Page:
Encana plan for injecting 750,000 gallons of oil and gas production waste a day for 50 years into aa Wyoming aquifer faces EPA scrutiny

Encana plan for Wyoming aquifer wastewater well faces EPA scrutiny by Adam Voge, April 11, 2013, Star-Tribune
The U.S. Environmental Protection Agency wants a company asking to inject oil and gas well wastewater into an aquifer in central Wyoming to do more to prove it won’t pollute the aquifer and show it won’t be used for drinking water. The EPA’s demands mirror concerns about the project from the state’s environmental agency and some oil and gas industry regulators. The Wyoming Oil and Gas Conservation Commission overruled some of its members — both geologists — last month in approving the Encana Oil and Gas injection well. Encana wants to inject about 25,000 barrels a day of wastewater from oil and gas wells into the Madison geologic formation west of Casper. The EPA, which could nix the plan, said it wants the company to add to its modeling of the well’s effect on the aquifer.

Encana had claimed the aquifer’s water — about 15,000 feet below ground in that location — was too expensive to treat and transport to nearby communities as drinking water, a claim questioned by the agency. The Encana official who manages the project said Wednesday he hadn’t seen the EPA requests, but added his company will provide whatever information it can to clarify its plans. “We are looking forward to reviewing their comments and meeting with the EPA very soon,” Paul Ulrich, company project manager, said. “We’re very confident with our application.”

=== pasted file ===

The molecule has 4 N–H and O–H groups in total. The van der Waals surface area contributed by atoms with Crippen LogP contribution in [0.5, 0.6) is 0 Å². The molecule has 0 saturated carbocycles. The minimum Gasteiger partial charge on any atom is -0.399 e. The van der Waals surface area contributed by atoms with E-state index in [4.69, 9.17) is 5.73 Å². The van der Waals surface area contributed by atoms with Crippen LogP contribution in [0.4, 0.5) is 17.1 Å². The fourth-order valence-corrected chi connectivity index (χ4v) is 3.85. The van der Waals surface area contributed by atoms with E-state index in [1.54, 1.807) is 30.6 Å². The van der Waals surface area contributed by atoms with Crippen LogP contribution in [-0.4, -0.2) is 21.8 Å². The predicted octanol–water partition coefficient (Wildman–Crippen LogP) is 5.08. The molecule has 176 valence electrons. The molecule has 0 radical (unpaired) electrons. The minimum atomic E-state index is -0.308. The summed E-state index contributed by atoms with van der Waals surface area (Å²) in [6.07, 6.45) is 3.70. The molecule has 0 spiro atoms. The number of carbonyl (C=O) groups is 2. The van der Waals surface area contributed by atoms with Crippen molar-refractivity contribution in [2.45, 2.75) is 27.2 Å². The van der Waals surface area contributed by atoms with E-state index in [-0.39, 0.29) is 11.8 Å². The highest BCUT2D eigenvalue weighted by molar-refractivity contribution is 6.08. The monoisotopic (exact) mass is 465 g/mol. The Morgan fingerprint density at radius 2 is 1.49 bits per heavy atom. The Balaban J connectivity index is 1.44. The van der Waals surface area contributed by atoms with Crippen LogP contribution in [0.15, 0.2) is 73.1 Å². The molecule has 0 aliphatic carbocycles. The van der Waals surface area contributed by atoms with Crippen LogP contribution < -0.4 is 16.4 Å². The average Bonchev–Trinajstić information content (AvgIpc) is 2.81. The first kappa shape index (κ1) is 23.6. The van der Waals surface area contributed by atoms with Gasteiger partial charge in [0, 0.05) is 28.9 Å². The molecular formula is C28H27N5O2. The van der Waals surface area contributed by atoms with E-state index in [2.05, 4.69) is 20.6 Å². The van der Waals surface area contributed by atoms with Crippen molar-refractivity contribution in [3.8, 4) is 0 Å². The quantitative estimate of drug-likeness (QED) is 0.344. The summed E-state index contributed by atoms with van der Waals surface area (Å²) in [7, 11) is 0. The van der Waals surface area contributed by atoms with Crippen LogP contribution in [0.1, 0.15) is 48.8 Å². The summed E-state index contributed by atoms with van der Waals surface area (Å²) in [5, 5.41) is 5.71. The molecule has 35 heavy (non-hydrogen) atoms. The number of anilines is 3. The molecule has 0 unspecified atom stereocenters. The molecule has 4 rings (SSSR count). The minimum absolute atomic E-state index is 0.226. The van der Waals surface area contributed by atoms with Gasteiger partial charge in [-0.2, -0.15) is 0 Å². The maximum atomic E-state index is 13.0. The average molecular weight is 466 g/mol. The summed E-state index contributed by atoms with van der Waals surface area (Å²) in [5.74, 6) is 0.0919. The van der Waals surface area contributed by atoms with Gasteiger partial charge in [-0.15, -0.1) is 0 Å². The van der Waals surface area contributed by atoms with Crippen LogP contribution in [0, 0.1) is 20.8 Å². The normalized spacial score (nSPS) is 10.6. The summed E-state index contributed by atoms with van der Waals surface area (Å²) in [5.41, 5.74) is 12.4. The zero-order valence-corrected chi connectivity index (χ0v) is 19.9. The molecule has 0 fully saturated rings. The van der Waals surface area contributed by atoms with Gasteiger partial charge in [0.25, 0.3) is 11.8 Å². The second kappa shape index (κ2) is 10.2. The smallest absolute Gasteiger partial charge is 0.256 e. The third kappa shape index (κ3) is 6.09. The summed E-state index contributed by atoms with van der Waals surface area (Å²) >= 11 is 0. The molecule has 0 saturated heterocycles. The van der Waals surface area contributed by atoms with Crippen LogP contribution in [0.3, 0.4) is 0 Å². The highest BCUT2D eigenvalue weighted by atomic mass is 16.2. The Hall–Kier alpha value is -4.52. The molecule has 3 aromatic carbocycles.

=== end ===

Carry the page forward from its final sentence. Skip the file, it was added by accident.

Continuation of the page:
The company has proposed to drill a wastewater injection well into the Madison formation — which lies beneath much of the state — in a field about 60 miles west of Casper. The well would be used to service existing oil and gas production wells for 50 years at a rate of about 750,000 gallons per day. … A different part of the same formation supplies water to Gillette residents. While the state commission ultimately voted to approve the company’s request in early March, at least two commissioners took issue with the plan for different reasons. State Geologist Tom Drean and Mark Doelger, also a geologist, voted against the proposal because of concerns about Encana’s modeling. Both said they didn’t know whether the company’s model correctly accounted for varying rock thicknesses and porosity in the formation, both of which could affect how far injected wastewater spreads. The EPA’s request to amend the company model backs those concerns. The agency called Encana’s data “very general” and asked that models be altered with more specific information.

The agency also wants to know how the injection permit could be used in future development of the project, which is slated to eventually include 4,200 wells. The injection plan, as approved, would only apply to about 280 existing wells in the area. Ulrich said the company is keeping its wastewater disposal options open for the larger Moneta Divide project. “Our long-term water management plan has lots of options,” he said. “We want to keep the current door open for a robust treatment program in producing clean water, the use of evaporation pits and the use of injection in general.” [Emphasis added]

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